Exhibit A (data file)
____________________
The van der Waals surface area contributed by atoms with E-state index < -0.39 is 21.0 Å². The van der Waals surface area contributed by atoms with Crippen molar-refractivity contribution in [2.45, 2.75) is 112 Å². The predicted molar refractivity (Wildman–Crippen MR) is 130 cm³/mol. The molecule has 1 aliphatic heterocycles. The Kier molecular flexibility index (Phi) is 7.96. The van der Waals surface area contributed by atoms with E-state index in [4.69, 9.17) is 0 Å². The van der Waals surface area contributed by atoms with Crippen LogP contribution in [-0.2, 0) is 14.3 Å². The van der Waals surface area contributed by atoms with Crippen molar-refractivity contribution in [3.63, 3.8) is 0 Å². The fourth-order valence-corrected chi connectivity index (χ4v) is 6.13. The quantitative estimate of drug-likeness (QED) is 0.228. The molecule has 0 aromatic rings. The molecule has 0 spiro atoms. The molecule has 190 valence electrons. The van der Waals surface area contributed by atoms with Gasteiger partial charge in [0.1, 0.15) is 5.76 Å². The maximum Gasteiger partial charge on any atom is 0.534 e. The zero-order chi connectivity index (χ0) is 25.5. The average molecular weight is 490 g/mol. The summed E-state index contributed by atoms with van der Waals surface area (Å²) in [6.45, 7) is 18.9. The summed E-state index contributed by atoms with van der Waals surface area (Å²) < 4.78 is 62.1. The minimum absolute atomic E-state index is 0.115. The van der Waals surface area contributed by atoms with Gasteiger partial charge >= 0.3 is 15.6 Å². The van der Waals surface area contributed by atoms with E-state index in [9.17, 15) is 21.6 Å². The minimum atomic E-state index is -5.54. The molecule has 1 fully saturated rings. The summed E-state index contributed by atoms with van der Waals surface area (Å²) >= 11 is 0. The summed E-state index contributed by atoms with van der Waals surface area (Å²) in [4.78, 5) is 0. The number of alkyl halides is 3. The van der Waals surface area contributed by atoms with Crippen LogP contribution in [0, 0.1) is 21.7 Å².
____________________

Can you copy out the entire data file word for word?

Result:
The van der Waals surface area contributed by atoms with E-state index < -0.39 is 21.0 Å². The van der Waals surface area contributed by atoms with Crippen molar-refractivity contribution in [2.45, 2.75) is 112 Å². The predicted molar refractivity (Wildman–Crippen MR) is 130 cm³/mol. The molecule has 1 aliphatic heterocycles. The Kier molecular flexibility index (Phi) is 7.96. The van der Waals surface area contributed by atoms with E-state index in [4.69, 9.17) is 0 Å². The van der Waals surface area contributed by atoms with Crippen LogP contribution in [-0.2, 0) is 14.3 Å². The van der Waals surface area contributed by atoms with Crippen molar-refractivity contribution in [3.63, 3.8) is 0 Å². The fourth-order valence-corrected chi connectivity index (χ4v) is 6.13. The quantitative estimate of drug-likeness (QED) is 0.228. The molecule has 0 aromatic rings. The molecule has 0 spiro atoms. The molecule has 190 valence electrons. The van der Waals surface area contributed by atoms with Gasteiger partial charge in [0.1, 0.15) is 5.76 Å². The maximum Gasteiger partial charge on any atom is 0.534 e. The zero-order chi connectivity index (χ0) is 25.5. The average molecular weight is 490 g/mol. The summed E-state index contributed by atoms with van der Waals surface area (Å²) in [6.45, 7) is 18.9. The summed E-state index contributed by atoms with van der Waals surface area (Å²) < 4.78 is 62.1. The minimum absolute atomic E-state index is 0.115. The van der Waals surface area contributed by atoms with Gasteiger partial charge >= 0.3 is 15.6 Å². The van der Waals surface area contributed by atoms with E-state index in [9.17, 15) is 21.6 Å². The minimum atomic E-state index is -5.54. The molecule has 1 fully saturated rings. The summed E-state index contributed by atoms with van der Waals surface area (Å²) >= 11 is 0. The summed E-state index contributed by atoms with van der Waals surface area (Å²) in [4.78, 5) is 0. The number of alkyl halides is 3. The van der Waals surface area contributed by atoms with Crippen LogP contribution in [0, 0.1) is 21.7 Å².